Medallion Financial (TAXI) has been sailing smoothly for as long as anyone can remember. The firm's primary business unit is the financing of yellow taxi medallions in New York City and other major metropolitan centers. Over the years, the company has done remarkably well; this is exemplified by its 93% net profit margin for the most recent quarter, along with its 7.96% dividend yield. As the technologically inclined reader may have heard, however, high-tech competitor Uber is disrupting the very space in which Medallion thrives. Let's take a look at how things stand.
Uber is a Silicon Valley-bred company that is attempting to change the way people pay for car service. The app allow a person to register and become a driver for hire, with consumers using location services to find the nearest one. Although Uber has faced strong legislative backlash for dodging various regulations pertaining to taxi licensing, its user base is rapidly growing. Uber recently received a valuation of $18.2 billion.
It shouldn't come as a surprise that NYC taxi medallions are one of the most expensive commodities on the planet. The medallions sell for over one million dollars; their appreciation has been steady, yet rapid, and has helped propel Medallion's profitability and stock price to where it stands now. BusinessWeek posted an excellent chart detailing exactly what's going on with the price of a medallion now; the data is Bloomberg's. As evidenced by the chart, the NYC taxi medallions have failed to appreciate for the first time in a 10 years. If anything is a red flag, this is it. Medallion Financial holds a sizable portion of its assets in these medallions at any given point; any decline in their market value is dangerous to their business.
Source: BusinessWeek, Bloomberg, and NYC TLC.
Medallion Financial, as I mentioned earlier, deals heavily in New York City taxi medallions. How much do they hold, exactly? Looking at "other assets" on their balance sheet, which the medallions would fall under, we can see that as recently as Q2 2013 they held a large amount of what could very well be taxi medallions. Notice the large drop between the second and third quarter of 2013; however, could this have been Medallion selling off their medallions in anticipation of a price drop? If anyone has a good reading on the medallion market, it's them. The large drop and the near-constant level since raised my eye -- but I'm no forensic accountant.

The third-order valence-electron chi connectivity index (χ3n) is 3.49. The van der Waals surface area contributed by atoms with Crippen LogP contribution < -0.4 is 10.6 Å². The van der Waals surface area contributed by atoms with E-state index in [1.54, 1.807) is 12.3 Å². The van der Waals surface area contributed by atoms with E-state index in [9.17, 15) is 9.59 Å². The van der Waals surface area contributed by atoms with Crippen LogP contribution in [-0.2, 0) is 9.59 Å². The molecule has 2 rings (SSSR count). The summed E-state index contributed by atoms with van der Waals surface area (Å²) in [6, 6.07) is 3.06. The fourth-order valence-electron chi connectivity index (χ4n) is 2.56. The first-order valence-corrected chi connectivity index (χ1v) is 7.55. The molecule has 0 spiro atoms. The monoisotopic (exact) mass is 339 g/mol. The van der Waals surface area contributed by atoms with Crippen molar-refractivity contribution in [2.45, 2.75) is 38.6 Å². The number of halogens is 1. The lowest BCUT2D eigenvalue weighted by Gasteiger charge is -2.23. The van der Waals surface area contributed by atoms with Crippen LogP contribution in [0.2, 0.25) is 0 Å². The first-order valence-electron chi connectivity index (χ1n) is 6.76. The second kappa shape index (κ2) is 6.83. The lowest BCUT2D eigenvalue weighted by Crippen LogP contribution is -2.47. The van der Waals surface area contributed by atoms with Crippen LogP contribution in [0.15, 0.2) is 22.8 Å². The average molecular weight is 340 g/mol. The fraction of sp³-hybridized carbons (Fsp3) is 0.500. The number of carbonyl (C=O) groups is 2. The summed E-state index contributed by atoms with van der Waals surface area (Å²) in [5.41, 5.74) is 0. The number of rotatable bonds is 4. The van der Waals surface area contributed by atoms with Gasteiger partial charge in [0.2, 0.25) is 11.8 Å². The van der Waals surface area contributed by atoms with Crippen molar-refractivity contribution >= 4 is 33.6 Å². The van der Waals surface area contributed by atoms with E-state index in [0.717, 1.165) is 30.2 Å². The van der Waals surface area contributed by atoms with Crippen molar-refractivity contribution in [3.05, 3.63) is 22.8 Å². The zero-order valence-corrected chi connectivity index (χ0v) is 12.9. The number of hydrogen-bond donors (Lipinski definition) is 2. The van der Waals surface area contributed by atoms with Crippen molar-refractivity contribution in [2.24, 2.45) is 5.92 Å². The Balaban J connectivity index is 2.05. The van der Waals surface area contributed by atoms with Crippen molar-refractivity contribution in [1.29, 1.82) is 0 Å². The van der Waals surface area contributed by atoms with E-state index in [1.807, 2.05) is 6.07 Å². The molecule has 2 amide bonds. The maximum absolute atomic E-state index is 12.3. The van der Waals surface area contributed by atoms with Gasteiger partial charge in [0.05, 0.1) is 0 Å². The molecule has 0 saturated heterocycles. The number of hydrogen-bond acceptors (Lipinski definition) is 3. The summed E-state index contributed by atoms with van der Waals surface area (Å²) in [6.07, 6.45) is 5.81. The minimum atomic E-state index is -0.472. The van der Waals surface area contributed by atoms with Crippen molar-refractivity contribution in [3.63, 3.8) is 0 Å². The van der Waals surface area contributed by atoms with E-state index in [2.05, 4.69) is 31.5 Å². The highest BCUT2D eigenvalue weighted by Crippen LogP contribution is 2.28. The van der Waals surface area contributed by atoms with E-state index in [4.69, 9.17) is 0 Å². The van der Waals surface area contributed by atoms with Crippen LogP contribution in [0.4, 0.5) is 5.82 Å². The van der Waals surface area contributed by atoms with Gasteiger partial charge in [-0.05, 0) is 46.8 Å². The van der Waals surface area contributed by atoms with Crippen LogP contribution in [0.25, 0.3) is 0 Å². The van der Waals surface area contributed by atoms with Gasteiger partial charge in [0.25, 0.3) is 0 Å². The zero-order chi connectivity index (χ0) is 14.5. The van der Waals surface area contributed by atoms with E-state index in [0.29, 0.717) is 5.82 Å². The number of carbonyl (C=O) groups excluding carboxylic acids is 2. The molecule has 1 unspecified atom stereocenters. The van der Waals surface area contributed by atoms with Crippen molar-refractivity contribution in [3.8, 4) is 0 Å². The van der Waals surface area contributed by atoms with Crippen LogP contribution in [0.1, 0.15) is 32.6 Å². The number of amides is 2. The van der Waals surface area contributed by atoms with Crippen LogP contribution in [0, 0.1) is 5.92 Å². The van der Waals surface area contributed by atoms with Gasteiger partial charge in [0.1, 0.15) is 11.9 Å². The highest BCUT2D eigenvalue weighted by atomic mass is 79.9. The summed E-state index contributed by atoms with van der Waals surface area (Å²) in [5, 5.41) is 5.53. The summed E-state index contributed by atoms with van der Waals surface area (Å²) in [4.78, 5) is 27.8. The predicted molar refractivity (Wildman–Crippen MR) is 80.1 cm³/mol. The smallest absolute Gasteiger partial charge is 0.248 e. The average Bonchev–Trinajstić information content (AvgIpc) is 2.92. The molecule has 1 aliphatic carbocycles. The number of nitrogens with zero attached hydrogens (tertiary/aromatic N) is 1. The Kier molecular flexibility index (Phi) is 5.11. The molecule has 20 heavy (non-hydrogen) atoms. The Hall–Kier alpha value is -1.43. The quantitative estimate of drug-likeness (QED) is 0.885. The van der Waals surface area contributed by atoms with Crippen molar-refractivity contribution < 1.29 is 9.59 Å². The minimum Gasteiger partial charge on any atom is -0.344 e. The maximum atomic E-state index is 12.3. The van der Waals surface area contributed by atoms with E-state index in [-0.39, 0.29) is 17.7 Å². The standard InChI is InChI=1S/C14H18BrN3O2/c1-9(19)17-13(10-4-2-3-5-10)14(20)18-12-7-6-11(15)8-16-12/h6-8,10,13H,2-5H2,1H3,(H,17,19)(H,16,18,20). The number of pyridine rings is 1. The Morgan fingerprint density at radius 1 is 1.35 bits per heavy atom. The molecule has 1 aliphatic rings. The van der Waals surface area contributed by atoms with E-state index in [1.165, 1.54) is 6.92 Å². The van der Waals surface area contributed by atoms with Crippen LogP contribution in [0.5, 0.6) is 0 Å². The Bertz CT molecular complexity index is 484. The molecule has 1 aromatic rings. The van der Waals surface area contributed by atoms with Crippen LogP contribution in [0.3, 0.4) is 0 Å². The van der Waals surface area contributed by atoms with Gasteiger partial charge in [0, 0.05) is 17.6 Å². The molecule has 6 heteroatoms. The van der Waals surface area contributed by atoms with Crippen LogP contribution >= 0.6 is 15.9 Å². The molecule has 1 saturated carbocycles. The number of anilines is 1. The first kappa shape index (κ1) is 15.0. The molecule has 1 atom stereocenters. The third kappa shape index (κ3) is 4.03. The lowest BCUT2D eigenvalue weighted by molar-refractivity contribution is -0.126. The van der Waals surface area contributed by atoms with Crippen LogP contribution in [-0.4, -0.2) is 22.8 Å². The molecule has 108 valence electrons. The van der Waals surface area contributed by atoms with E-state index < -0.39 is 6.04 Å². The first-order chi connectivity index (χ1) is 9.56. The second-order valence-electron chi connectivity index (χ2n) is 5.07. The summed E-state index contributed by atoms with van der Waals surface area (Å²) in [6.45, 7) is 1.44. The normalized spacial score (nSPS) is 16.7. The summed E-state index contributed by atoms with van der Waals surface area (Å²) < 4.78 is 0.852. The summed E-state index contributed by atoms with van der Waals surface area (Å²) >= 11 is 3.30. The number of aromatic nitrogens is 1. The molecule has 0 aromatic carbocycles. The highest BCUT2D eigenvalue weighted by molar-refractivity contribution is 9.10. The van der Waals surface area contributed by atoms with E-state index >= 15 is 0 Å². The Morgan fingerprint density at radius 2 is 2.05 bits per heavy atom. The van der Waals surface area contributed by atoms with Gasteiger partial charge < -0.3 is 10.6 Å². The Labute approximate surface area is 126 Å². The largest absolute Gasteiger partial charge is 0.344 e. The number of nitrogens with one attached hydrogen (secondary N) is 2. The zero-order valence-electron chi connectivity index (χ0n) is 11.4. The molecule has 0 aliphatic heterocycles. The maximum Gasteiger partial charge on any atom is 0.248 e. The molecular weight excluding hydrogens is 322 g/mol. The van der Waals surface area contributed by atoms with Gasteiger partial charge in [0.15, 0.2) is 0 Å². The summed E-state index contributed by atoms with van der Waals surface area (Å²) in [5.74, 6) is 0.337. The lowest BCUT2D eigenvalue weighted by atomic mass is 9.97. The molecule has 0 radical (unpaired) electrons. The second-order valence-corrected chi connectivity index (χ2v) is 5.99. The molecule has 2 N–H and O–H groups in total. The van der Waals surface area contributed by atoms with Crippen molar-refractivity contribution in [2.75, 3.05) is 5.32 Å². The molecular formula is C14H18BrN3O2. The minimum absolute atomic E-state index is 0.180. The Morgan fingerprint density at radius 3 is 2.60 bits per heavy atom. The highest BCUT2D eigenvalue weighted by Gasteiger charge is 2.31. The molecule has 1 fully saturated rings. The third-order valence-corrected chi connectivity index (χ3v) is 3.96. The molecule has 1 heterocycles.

Medallion Financials "Other Assets"
|Quarter||$ (In thousands)|
Source: Google Finance.
How well can Medallion react to changing market conditions? Something worth noting here is their excellent current ratio:
Clearly, Medallion has a lot of assets and barely any liabilities. What's less clear is how they define these assets: As mentioned previously, a large, undisclosed portion of them are held in taxi medallions, which are liable to the effects of supply and demand. If these medallions were to continue depreciating, the firm may find itself with a lot less collateral for financing. That being said, its astounding current ratio indicates that this won't be too much of an issue; clearly, management knows what they're doing.
Most Valuable Startup in the World
Medallion Financial has to defend its base of operations from the threat of these high tech newcomers. Often young technology outfits are little but hype; this is not the case here. Uber is currently the most valuable "startup" in the world. Although this is only by one definition of "startup," I think that it's safe to say that it's the only five-year-old firm running around with a market cap of almost $20 billion. Some big players are behind Uber: They are a disruptive threat to the taxi and limousine market as we know it now.
For perspective, the market capitalization of Sony is roughly $19 billion. Uber is only five years old.
While the situation is still skewed in favor of Medallion, what's going to matter in the future is how well it can lobby Congress and other judicial bodies in order to help it retain control. It's a safe assumption that there's going to be a lot of capital expended on both sides of the fight. Although the businesses mentioned vary in structure, they both compete for the same thing: The consumer that wants to be driven somewhere. The risk that Medallion faces makes it seem fair to say that the stock should not be purchased at this time. If you already hold it, it may be time to sell as investors may perceive the threat of high-tech competition to be disruptive.
Disclosure: The author has no positions in any stocks mentioned, and no plans to initiate any positions within the next 72 hours. The author wrote this article themselves, and it expresses their own opinions. The author is not receiving compensation for it (other than from Seeking Alpha). The author has no business relationship with any company whose stock is mentioned in this article.